A man was up on his roof fixing his television aerial when he slipped and began to slide down toward the gutters. He tried to catch himself, but he went over the edge. He managed to grab hold of the eaves troughs as he dropped, and he hung there, suspended from the eaves. He couldn't look down and he didn't know how far it was to the ground, and in his desperation he cried out. "Oh, God help me!" And a voice replied, "I am ready to help you." And he said, "Tell me what to do." The voice asked. "Do you trust me?" He said, "Yes, I trust you." The voice said. "All right then. Let go." And man asked, "Is there anybody else up there who can help me?"
This is always the problem of men who, because of circumstances, will not believe in God, who refuse to put their faith and trust in a God who has revealed himself to them as perfectly adequate and perfectly trustworthy and perfectly faithful.
The French philosopher Montaigne, writing quite apart from Christian revelation, said, "Every man carries within himself the history of the world." By that he meant that history is simply a written record of what is already written in the confines of the human heart. The history of the world is only an extension of any individual life. The book of Ezekiel traces the causes of the captivity of the nation Israel, and why it was in so much trouble. This is the story of the nation, but it is the story of any individual as well. And because it is the story of any individual, it is the story of the whole of mankind. The books of the Old Testament were written with this principle in mind. They are, therefore, extremely valuable for us -- what happens to the nation is exactly what happens to us. By looking carefully, we can see our problems and circumstances exemplified in the problems and circumstance set forth in these books.
Ezekiel was a captive in the land of Babylon. He had been carried away by Nebuchadnezzar when the nation of Judah was taken captive, as described by Jeremiah's great prophecy. So, Ezekiel is the first prophet of the captivity. There were two prophets during the captivity -- Ezekiel and Daniel. Ezekiel was older than Daniel and prophesied during the first twenty or twenty-five years of that seventy-year period when Israel was held captive by Babylon.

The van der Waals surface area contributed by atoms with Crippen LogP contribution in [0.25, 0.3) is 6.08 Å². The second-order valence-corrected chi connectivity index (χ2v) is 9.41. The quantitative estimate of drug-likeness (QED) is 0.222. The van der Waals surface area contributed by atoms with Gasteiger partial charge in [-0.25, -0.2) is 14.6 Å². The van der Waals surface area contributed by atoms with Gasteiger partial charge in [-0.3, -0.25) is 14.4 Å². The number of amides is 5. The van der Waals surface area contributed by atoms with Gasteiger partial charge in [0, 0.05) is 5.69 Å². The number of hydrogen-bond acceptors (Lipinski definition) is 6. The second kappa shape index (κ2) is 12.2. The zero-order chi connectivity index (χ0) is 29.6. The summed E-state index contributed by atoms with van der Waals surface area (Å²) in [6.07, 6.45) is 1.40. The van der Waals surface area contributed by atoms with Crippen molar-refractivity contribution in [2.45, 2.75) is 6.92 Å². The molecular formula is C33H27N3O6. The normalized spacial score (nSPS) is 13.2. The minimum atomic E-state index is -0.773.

The story of this book is the story of human life and the book begins with a tremendous vision of God, because all life starts with God. God is the greatest fact in existence, in history. If you are going to think about anything, you have to start somewhere. Anyone who wants to think logically about life must always begin with God. That is where the Bible begins. "In the beginning God created the heavens and the earth." This book of Ezekiel begins, then, with a mystic vision of God. The glory of the prophet Ezekiel was that he saw God more clearly than any of the other prophets. If your heart needs to be set on fire by the revelation of the character and glory of God, read Ezekiel. He is the great prophet who saw the glory of God.
The book opens dramatically with the vision that Ezekiel saw by the River Chebar in the land of Babylon:
As I looked, behold, a stormy wind came out of the north, and a great cloud, with brightness round about it, and fire flashing forth continually, and in the midst of the fire, as it were gleaming bronze. (Ezekiel 1:4 RSV)
That is a sight dramatic enough to arrest anyone's attention. Then he says,
And from the midst of it came the likeness of four living creatures. (Ezekiel 1:5a RSV)
And he describes these creatures to us. Each had four faces -- the faces of a man, an eagle, an ox, and a lion. These four faces turned in every direction, faced every way. After he saw the four living creatures, he saw certain wheels. (These are described in an old song: "Ezekiel saw a wheel, way up in the middle of the air; the big wheel ran by faith and the little wheel ran by the grace of God, a wheel in a wheel, away in the middle of the air.") Ezekiel saw that these wheels were turning, one wheel within the other. As he watched he also saw a firmament above, shining in splendor, and above the firmament, as he lifted his eyes higher, he saw a throne. And on the throne sat a man.